The Othello Effect : Analyzing ERP Scope Creep

By Posted September 11th, 2012

The purpose of this blog post is to get you to think about ERP implementation project scope and the massive decisions that take place on choosing what functionality to put in. Most people would relate to this process as a simple punch list of items to accomplish. But when you apply the math to the number of options you have in front of you – and the time that you spend on figuring out what to implement and in what order – you will come to find that the complexity is higher than what you may have thought.

The Othello Effect, as I call it, has to do with the Infinite Monkey Theorem. The theorem suggests that if you have an infinite number of monkeys randomly banging keys on a keyboard, they will eventually produce an exact copy of a work of Shakespeare, perhaps Othello. I’m going to simplify this and say that our project is simply to spell the word “Othello” and we can only use one monkey. The monkey will have 26 keys on a keyboard and we have to figure out the correct combination and timing to spell “Othello”. The monkey can use all the letters on the keyboard at any time and he must get them in the right order OTHELLO.

This process is much like planning an ERP implementation. An ERP application such as SAP has well more that 26 different parts that we can put in. We would love to put them in all at the same time, but the room for error is formidable. The more parts we attempt to put in at the same time, the greater our chances for failure. To assist in stopping scope creep on the project, we should set the standard of establishing a limited scope up-front to help carry that paradigm forward.

Lets show how complicated the decision making process can be using our monkey as an example. Let’s say we leave our monkey to his bidding, but instead of spelling Othello he has to pick the right 7 modules as opposed to letters at implementation and the correct order they get implemented. He’s got 26 different modules and features of SAP to choose from, so he can only put in 7 and the order at which he does it matters. Our poor monkey would have 8.03181017e+9 different permutations, where only 1 is the correct one. For most of us, including myself, that number is unfathomable. Now we all know with time and money anything is possible. However I’m sure our CFO has an idea about timing and money for our ERP project, so lets cut it down.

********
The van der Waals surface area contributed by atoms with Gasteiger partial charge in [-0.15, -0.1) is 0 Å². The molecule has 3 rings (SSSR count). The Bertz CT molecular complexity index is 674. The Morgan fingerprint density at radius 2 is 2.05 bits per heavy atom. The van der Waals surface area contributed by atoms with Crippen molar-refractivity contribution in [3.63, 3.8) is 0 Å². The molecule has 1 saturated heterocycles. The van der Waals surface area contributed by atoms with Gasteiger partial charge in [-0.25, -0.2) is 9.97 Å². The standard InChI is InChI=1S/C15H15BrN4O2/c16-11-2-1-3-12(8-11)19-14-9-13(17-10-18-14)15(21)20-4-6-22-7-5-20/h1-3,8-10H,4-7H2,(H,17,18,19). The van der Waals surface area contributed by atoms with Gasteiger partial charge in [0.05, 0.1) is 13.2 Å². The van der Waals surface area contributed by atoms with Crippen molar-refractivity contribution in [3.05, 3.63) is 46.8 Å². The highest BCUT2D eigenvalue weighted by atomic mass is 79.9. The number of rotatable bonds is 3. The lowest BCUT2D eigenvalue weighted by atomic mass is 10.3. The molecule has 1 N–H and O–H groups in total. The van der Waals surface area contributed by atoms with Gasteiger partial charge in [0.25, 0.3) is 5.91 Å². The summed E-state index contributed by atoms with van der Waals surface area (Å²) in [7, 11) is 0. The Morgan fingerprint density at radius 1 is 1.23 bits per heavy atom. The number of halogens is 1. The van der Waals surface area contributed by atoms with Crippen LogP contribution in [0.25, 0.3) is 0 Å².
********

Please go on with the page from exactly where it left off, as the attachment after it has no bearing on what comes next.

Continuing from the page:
Of all the modules in SAP, take all but three or four off the table. It is okay to implement SAP slowly contrary to what your consultant may tell you. It may take a little longer, but depending on the size and knowledge of your company, it may be the right decision. We now are saying we are putting in four modules only. The math says we have four, so we choose four. Order matters and no repeats. That leaves us with 256 permutations of putting the system in. A SIGNIFICANTLY smaller window of error and a better chance that we get the right one on the first try. I can comprehend the number 256!

Of course there is very little chance to get the right combination of on the first try, but we are not monkeys. We are capable of rational thought, so we can adjust throughout the project to fix the mistakes or reorder things if we didn’t get our choices right the first time. We also typically have experience on our side. Although we have the ability to think, I would still prefer my chances of 256 choices then 8.03181017e+9

One last thought. We put this in the context of starting an ERP project and deciding what to put in, but think of the task list after your first project kick-off meeting. Say we kept it simple, applied our logic and decided to go small. As a project progresses, the scope will however creep. Sure we planned on only putting in the 4 modules, but as you learn more, you inevitably choose more features within the module to add. When this happens, think of our monkey. We were only talking about 26 different options where we had to choose 7. How many times have we been in a position where the numbers are significantly larger? I would say in every implementation, the client is asking for 50+ additional items and I only have time for 12.

Remember the monkey!